|Race (white)||17 (94)||16 (89)||16 (89)|
|Marital status (married)||14 (78)||14 (78)||16 (89)|
|Education (college degree or more)||13 (72)||12 (67)||15 (83)|
|ECOG performance status (fully functional||17 (94)||18 (100)||17 (94)|
|Radiation therapy without AST||2 (11)||1 (6)||2 (11)|
|Radiation with AST||16 (89)||17 (94)||16 (89)|
|Prior prostatectomy||3 (17)||2 (11)||3 (17)|
Adherence to the Study Protocol
In the RRT group, 16 of 18 (88%) participants attended all weekly sessions. Regular attendance at twice weekly Reiki sessions occurred in 15 of 18 (83%) participants. Psychological and physiological testing was completed by 80% to 100% of participants at different experimental time points, and 86% completed the follow-up assessment.
No statistically significant differences were found among study arms on any of the 3 major psychological outcome measures (STAI, CES-D, or FACT-G) either at the end of the intervention period or at the end of follow-up. Interpretation of this result, however, needs to take into account that this pilot study was not powered to detect significant differences between study groups. Trends favoring the intervention groups in area under the curve (AUC) analyses using ANOVA were found on the STAI anxiety scale (P = .08) and the FACT-G quality of life scale (P = .13).
Effects in Anxious Participants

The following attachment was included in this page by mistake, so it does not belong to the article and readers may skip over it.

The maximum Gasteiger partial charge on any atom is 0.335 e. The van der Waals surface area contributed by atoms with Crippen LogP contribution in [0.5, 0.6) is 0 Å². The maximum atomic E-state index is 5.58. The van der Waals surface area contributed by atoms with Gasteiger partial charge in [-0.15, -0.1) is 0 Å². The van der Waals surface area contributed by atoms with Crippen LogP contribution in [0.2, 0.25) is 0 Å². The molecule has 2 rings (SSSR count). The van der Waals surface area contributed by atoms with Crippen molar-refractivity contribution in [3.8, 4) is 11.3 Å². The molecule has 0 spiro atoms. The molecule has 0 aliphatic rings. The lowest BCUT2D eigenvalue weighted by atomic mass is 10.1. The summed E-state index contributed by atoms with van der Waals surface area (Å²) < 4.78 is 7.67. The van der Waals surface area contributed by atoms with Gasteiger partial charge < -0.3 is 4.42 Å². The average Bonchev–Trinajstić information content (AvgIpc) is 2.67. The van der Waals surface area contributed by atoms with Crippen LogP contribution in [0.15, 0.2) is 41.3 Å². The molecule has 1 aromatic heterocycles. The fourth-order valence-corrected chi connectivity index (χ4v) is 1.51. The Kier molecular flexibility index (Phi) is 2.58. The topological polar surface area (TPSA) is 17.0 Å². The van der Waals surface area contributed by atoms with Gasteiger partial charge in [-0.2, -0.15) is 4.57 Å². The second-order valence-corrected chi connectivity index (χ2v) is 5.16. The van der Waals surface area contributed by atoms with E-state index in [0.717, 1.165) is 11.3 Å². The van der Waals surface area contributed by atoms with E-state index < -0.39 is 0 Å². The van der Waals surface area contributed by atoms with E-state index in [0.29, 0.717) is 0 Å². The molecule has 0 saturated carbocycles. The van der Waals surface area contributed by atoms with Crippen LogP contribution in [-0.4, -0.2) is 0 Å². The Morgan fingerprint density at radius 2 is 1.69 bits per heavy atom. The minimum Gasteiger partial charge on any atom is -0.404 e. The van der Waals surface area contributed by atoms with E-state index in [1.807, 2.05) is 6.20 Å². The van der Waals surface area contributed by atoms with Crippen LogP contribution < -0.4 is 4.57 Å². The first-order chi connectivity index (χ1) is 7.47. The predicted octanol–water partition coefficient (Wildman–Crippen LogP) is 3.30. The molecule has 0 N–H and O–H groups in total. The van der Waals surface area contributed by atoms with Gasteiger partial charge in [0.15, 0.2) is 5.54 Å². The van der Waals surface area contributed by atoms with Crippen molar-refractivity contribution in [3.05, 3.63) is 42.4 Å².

Subgroup analyses compared the effects of RRT and Reiki therapy on participants who were anxious at baseline as indicated by STAI score of 42 or higher. Effects of RRT were significantly positive (P = .02), and a positive trend was found in the Reiki group (P = .10). Table 2. ANOVA indicated that, overall, the presence of anxiety at baseline was significantly associated with favorable changes in the STAI scores (P = .0004).
|STAI Score||Condition at Baseline||No. at Baseline||No. at End of Study||Average Score at the Start||Average Score at the End||Average Difference End-Start||P|
Functional Assessment of Cancer Therapy
Effects on emotional well-being
Although neither intervention had statistically significant effects on overall FACT-G scores, analysis of the emotional well-being subscale of this instrument indicated statistically significant effects of the RRT intervention over the Reiki arm (P = .02) and the control arm (P = .01)
Effects on depression were characterized by CES-D scores. Results need to be interpreted in light of the decision to exclude from the study patients who were receiving treatment for depression. Although no overall improvement was found, a statistically significant decrease was identified in the 7 participants who were depressed at baseline (CES-D scores of 16 or higher) [P = .05]). These individuals were divided evenly among the 3 intervention groups.